Furnished holiday lettings are subject to VAT, so if a property business holding furnished holiday lets grows, then the landlord needs to ensure that they are registered where required. This also applies to serviced accommodation.
Commercial property may also be subject to VAT, but this depends if there is an option to tax on it. It is always worth getting tax advice with regards to VAT on properties to ensure that your property business is operating in the most tax efficient way.
What expenses do I have to pay in property?
In general, expenses that a property business pays are direct costs that directly relate to the rental business. These can include letting agents fees, repairs, insurance, travel, replacements of some domestic items, finance costs and accountancy fees.
There are different rules for furnished holiday lettings and serviced accommodation so please seek advice.
There are two elements to a mortgage repayment (1) the interest and (2) the repayment of the loan. It is only the interest that is classed as an expense and will help reduce a buy to let investors tax position.
There a different rules for mortgage interest relief:
- As a direct expense deducted from the rental income – this applies to properties held within a limited company and furnished holiday lettings.
- As a tax credit deducted at a rate of 20% from the tax position – this applies to properties held personally either individually or jointly.
The implication of this is that higher rate tax payers could suffer 40% tax on the profits of the property and only get 20% tax relief on the mortgage interest.
In general property maintenance such as redecoration, replacement of broken parts and gardening are allowable expenses of the property business. However, where a repair could be classed as an improvement, this would not be an expense of the property business.
For example if a kitchen needed replacing and a new one was fitted on a like for like basis with a modern day equivalent, then this would be an allowable property expense. But, if the work involved knocking out a wall and replacing the kitchen with a larger upgraded version, then in most cases this would be classed as an improvement and would therefore not be an allowable expense of the property business.
What does a property accountant do?
Most property accountants will prepare your annual accounts, calculate the taxable income and tax liability due and submit all the relevant landlord tax returns on your behalf. In effect they will help you meet HMRC’s requirements.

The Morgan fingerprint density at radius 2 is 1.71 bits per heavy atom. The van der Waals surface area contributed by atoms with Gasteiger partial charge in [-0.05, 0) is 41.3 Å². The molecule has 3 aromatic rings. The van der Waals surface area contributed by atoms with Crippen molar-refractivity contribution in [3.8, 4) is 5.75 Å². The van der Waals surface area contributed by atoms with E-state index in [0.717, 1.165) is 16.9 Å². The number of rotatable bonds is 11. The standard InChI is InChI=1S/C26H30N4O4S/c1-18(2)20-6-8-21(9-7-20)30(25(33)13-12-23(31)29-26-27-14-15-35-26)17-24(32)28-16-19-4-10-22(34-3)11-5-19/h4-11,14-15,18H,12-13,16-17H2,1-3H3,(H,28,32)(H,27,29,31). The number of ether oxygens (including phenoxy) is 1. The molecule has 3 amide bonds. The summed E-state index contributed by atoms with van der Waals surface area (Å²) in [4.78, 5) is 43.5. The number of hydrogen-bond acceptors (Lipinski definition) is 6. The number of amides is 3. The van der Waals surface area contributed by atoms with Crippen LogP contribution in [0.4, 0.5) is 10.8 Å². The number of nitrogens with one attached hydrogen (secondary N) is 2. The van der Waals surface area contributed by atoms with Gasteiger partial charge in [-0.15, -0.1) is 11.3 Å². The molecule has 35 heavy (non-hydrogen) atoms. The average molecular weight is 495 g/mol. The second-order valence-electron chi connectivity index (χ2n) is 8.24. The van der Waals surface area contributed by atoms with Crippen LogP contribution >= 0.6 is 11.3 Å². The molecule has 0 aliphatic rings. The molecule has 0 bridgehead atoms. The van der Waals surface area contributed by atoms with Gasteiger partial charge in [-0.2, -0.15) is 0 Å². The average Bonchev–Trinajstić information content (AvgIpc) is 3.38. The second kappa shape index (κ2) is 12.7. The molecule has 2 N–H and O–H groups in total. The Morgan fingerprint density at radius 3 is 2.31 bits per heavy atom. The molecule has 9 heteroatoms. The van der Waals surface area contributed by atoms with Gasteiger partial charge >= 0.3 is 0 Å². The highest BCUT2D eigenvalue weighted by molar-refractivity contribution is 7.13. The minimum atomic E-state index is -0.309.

Specialist property accountants will work with many clients within the property sector and work with you on your property journey. They will give the right property tax advice to ensure that you not only save tax, but are also holding property assets in the right vehicle for your future aspirations.
If the property portfolio is not being held in the right manner then they will be able to give specialist property tax advice to plan what to do with existing investments and future purchases.
Spotlight accounting and tax services for property investment
Spotlight Accounting is a firm of chartered accountants that work with many clients in the property sector. Being property investors and qualified accountants means not only do we bring in depth knowledge of the sector, but that we also understand business issues that are associated with a property investing business.
As a firm of property accountants, we provide a vast range of tax and accounting services from tax returns for landlords with one residential property to providing advisory services including property tax advice to investors with a large portfolio.
Services we offer include:
- Property tax advice and planning
- Preparation of property accounts
- Personal tax returns including calculation of income tax
- Preparation of Limited Company accounts
- Incorporation of limited companies
- SPV’s for property developers
- Pension scheme accounts
- VAT returns
- Capital gains tax including residential capital gains returns
Property tax can be quite complex so as property accountants we build a range of services to support each client.
Frequently Asked Property Accounting Questions
How do you do bookkeeping for rental property?
Rental books can be kept in a number of ways, from manual books through to cloud-based accounting software. With significant changes coming into effect from April 2024 and landlords having to report income quarterly, we recommend using Hammock or an equivalent so that landlords have visibility over their financials.